on 27 November 2002
In 1970, producer Jeremy Issacs wanted to create the " definitive televisual history of the Second World War" that "should balance out the 'view from the top' with the 'view from the bottom'". The World at War (TWaW) achieved this mammoth task and more, collecting nearly a million feet of interview and location film.
Preserved indefinitely on DVD format (on 10 discs), this series, as other reviewers have already commented, is impressive (to say the least). Added gravitas is provided by the great Sir Laurence Olivier as narrator. There seems no need to re-iterate the praise this DVD very much deserves/
The full episode contents of the DVD special edition are as follows:
* The Making of World at War (exclusive to DVD)
* A New Germany : 1933 - 1939
* Distant War : 1939 - 1940
* France Falls : May - June 1940
* Alone in Britain : May 1940 - June 1941
* Barbarossa : June - Dec 1941
* Banzai - Japan Strikes
* On Our Way - America Enters The War
* Desert - The War in North Africa
* Redstar - The Soviet Union : 1941 - 1943
* Whirlwind - Bombing Germany : September 1939 - April 1944
* Tough Old Gut
* It's a Lovely Day Tomorrow
* Home Fires
* Inside the Reich : Germany 1940 - 1944
* Japan 1941-45
* The Bomb
* Secretary to Hitler
* Who Won World War II?
* Hitler's Germany: 1933 - 1939
* Hitler's Germany: 1939 - 1945
* The Two Deaths of Hitler
* The Final Solution - Auschwitz Part 1
* The Final Solution - Auschwitz Part 2
Not only for the specialist or enthusiast, this is now a crucial collection of material that the forthcoming generations who should learn about their ancestors and the value of peace. This is a non-patronising series that is a must for every DVD collection.
on 6 September 2012
I read all the reviews above and opted to buy the blu-ray version. Obviously anyone reading this knows what an incredible ground breaking series this is. I am simply looking at the Blu-ray version. The new edition is presented in fantastic boxset, with amazing sound and extras.
The cropping issue is just so difficult not to notice. I found it a continual distraction. Especially in each an every interview, with chins and tops of heads missing. The quality of the picture is fantastic with amazing clarity. Why oh why did they have to do a hatchet job and cut what looks like about a 3rd out of the picture. SURELY they could have released with both original 4:3 and 16:9 options on the Blu-ray. Supposedly the makers claim you are just losing "non-important" material. But even on opening scene of the devastated french town I had to cringe when I saw how tops of buildings were cropped and the wrecked car seemed awkwardly cramped into the screen.
I wouldnt consider myself a 4:3 "purist" and in fact am more of a 16:9 blu-ray enthusiast. I awaited keanly for the Blu-ray release. I read the reviews and kept my fingers croosed I wouldnt notice the cropping. However now I have to say I am reconsidering whether to sell the blu-ray in favour of the DVD. I am going to buy the 2004 DVD special edition now and compare them side to side. I think as long as the DVD looks acceptable I will probably switch to this. After all this is a historical documentary NOT a hollywood movie. Hence I favour lower def but with the complete documentary non-cropped. I hope seriously the makers read these reviews and consider using the high def material they have to re-issue a 4:3 version in blu-ray, although sadly I doubt it. I think the high def/cropping will be a 50/50 dividing issue for most people. Shame the program makers made us all have to make this choice! Otherwise this would have been an ultimate edition.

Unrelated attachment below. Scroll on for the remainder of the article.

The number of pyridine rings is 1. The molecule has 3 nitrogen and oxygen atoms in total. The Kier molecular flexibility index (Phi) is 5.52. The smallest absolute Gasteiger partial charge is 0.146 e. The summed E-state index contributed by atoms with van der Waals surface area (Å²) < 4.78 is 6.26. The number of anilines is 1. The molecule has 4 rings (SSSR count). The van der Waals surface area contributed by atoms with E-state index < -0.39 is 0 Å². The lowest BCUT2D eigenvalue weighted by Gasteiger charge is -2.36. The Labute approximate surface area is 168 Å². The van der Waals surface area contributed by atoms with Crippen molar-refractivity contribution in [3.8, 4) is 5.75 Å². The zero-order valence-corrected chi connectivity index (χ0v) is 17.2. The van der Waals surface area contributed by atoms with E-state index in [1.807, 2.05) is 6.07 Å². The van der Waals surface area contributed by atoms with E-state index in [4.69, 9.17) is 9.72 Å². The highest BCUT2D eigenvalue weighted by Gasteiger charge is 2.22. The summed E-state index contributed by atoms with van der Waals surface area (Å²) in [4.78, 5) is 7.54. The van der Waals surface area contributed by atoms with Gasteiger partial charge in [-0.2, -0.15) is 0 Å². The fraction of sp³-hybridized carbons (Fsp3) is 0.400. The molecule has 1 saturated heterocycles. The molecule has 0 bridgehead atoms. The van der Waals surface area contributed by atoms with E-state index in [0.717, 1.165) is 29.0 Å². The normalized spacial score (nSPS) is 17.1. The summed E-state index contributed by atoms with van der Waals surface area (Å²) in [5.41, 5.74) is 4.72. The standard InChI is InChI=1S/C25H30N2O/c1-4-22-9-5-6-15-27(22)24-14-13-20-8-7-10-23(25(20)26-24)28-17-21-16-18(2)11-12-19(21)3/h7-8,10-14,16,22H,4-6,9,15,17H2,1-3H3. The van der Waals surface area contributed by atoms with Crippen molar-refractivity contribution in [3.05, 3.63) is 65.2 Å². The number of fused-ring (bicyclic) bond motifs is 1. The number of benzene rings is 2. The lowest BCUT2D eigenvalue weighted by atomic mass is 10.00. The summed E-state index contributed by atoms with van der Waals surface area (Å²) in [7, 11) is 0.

on 6 December 2000
The World at War is regarded as one of the foremost documentaries made about World War 2. The final volume is made up of the "Special Presentations" which were made after the success of the original series.
As with the other DVD's in the series the original programmes are supplemented with background information and photographs which lead to a fuller understanding of the subject.
The episodes on "Hitler's Germany" and "The Two Deaths of Hitler" are excellent pieces of journalism which cover their respective areas comprehensively.
However, it is the final episodes of this DVD which stand out. The story of "The Final Solution" is told in 2 parts. The first provides detail on the growth of Nazi racial doctrines from the early days & the ideals of the SS through to Poland being annexed and the ghettos. This information is well presented and is crucial for a full understanding of the material contained in the second part. This goes on to describe in detail how a policy of oppression spiralled out of control into state approved mass execution which was only stopped by the liberation of the concentration camps by the Allies. These two programmes are still thought by many to be the most complete and thorough record of these events ever presented in a TV documentary and worthy of the attention of anyone who is interested in this period in history.
It does not seem appropriate to wrap this review up using the usual langauge of praise. However if the topic is of interest, then this is an invaluable source of information.
on 27 December 2005
The World at War (30th Anniversary Ed.) has 26 films that give a unique insight into the war as well as 8 presentations. The films have 3 elements. The archive black and white film runs for the majority of the programmes, the interviews of people who survived and lastly the narration of the story of WW2. Compared to modern series of WW2 these films have several attractions: Thoroughness, there are no general outlines of events with the whole war packed into 50mins. There are no actors. The narration is first rate and well researched. There is originality, even if you’ve read books on WW2 you will still find interest here, things you didn’t know, a memory, idea or opinion that makes you think.